No worries if you're welcome

My friends had the good fortune to see their hard work grow a small accounting company into a firm with more than 400 employees. Their perspicacious business savvy is outmatched only by their work ethic, faith, and commitment to family and friends. These latter values prompt the husband of this couple to insist on some rather basic standards for those employed by him and his wife.

Amid the business practices that would concern a chief executive seeking to develop business, how colleagues respond to the simple expression, “Thank you,” could appear idiosyncratic. With a rising trend where fewer and fewer people seem to say, “No worries,” concern abounds if we are ever welcome. In my friends' company, employees are oriented to speak clearly and professionally and to always say, “You’re welcome!”

From baristas to bartenders, the loss of such a standard response in our society may reveal the loss of an essential value. If we are communicating that others should not worry about our doing something for them instead of reminding them that we welcome the opportunity to help, are we dismissing their gratitude? Are we encouraging, albeit subtly, that they deserve or are entitled to the aid we offered? Or, is there some suggestion that maybe anxiety is warranted in the favor given; thus, we are now kind enough to ameliorate that worry?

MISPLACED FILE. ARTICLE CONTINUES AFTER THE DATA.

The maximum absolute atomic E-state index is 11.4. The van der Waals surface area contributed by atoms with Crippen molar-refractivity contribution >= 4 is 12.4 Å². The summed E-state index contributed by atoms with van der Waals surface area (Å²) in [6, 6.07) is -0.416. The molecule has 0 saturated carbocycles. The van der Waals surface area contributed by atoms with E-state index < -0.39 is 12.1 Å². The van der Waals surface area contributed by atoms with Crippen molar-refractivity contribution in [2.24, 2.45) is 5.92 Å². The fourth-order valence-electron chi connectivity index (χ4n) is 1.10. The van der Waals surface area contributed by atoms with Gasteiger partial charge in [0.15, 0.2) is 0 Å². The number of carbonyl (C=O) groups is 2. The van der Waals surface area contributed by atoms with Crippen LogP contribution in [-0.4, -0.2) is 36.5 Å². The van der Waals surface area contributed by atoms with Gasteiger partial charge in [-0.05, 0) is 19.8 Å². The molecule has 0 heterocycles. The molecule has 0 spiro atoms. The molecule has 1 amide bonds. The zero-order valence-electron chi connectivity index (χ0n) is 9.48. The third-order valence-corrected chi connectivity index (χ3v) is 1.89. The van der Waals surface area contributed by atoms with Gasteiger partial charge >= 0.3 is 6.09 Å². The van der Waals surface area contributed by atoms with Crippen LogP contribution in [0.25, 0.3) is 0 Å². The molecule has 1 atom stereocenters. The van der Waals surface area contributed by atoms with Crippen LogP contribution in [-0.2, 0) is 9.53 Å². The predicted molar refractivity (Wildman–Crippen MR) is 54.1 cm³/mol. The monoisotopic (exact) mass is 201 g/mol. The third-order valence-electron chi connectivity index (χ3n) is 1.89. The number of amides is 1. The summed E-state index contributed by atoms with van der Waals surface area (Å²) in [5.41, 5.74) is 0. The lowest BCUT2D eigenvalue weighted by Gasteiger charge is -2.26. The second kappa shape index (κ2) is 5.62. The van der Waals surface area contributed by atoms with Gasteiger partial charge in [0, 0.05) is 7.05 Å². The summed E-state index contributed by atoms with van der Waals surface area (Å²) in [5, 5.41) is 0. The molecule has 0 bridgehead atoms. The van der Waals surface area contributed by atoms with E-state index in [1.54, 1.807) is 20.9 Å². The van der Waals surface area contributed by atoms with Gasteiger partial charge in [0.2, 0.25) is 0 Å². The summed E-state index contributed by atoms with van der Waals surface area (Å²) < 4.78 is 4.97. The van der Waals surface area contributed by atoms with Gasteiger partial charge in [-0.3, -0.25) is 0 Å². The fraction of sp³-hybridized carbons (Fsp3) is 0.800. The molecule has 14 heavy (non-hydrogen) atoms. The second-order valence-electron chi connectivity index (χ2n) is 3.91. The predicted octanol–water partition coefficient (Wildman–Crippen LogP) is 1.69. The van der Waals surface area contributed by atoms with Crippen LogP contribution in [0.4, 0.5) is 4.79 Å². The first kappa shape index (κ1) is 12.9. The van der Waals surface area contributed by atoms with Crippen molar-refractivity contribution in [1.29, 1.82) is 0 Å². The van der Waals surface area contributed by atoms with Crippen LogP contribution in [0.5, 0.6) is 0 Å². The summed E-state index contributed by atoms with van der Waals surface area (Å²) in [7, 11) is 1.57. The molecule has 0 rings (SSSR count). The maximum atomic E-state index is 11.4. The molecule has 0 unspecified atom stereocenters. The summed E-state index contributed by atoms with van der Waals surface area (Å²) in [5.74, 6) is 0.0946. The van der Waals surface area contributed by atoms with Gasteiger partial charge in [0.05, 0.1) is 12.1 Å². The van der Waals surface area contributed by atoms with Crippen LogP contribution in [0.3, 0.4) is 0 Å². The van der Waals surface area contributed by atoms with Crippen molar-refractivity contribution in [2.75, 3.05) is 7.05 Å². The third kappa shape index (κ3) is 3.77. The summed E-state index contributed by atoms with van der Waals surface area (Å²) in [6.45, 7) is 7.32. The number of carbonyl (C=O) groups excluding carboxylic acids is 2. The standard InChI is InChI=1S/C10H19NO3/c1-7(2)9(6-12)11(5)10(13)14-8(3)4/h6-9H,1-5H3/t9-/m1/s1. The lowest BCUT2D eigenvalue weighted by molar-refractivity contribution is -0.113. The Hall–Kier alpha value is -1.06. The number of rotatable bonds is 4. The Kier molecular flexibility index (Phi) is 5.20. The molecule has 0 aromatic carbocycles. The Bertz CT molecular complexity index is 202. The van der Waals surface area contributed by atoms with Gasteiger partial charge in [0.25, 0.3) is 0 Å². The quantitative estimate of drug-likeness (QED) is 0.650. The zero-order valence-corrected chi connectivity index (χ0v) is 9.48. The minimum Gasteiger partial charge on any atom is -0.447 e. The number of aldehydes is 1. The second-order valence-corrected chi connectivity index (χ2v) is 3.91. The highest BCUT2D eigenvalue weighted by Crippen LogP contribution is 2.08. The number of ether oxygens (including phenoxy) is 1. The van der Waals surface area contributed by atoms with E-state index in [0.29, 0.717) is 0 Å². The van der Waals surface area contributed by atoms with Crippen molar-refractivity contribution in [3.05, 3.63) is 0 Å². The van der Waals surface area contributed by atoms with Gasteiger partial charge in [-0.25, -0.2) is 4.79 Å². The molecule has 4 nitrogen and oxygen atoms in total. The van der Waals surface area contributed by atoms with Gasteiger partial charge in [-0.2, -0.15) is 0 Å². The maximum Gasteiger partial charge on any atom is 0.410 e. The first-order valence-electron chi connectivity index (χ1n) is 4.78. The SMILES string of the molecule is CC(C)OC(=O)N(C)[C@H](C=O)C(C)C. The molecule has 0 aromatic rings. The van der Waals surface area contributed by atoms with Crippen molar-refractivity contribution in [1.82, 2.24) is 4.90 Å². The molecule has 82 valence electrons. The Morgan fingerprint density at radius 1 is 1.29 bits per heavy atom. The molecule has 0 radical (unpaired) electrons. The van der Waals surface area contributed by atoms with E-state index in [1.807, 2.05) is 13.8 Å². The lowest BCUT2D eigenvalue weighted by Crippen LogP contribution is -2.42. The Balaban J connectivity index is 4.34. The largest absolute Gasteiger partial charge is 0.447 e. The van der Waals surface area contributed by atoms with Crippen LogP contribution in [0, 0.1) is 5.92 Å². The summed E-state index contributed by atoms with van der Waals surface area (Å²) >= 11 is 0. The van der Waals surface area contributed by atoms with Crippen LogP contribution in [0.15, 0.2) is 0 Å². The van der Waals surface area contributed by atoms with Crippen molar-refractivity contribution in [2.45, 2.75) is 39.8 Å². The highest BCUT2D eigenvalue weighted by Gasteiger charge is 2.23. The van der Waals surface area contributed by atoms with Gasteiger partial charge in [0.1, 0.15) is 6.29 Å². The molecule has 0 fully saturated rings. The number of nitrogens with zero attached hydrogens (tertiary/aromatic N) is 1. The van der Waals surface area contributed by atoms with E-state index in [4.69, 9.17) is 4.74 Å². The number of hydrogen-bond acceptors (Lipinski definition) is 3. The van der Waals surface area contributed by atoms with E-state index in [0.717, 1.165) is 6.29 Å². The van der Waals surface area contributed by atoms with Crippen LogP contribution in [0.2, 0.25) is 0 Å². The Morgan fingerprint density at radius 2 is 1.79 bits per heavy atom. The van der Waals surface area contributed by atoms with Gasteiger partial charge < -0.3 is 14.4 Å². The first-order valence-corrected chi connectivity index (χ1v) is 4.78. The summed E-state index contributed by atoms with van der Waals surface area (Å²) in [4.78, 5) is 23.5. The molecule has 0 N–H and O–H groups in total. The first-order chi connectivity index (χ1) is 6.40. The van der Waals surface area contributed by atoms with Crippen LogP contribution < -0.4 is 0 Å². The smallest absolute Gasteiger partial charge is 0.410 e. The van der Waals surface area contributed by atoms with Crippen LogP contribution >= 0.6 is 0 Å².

Using “No worries” or “You're welcome” is hardly a crisis for our society, yet it does beckon an important spiritual question: How do we respond to grace in our lives? The Eucharist, our weekly thanksgiving meal and prayer, is where we announce to God our vast gratitude, before our sisters and brothers, for all the blessings of our lives. How do we imagine God responding to us? “You are welcome, because I love you, and I want to share my blessings with you. Come, enjoy more abundance.” Or, “No worries. It really was no big deal that my Son died for you and the world, my Spirit sustains creation, and you continue to enjoy my love despite your frequent missteps.”

The chief executive's directive to his employees is one we can follow in our spiritual lives. We can remember that our words matter; how we respond to “Thank you” gives us a chance to consider what gratitude means to us.

Yes, we are welcome. And, let's remember the final words at every Mass: “Thanks be to God!”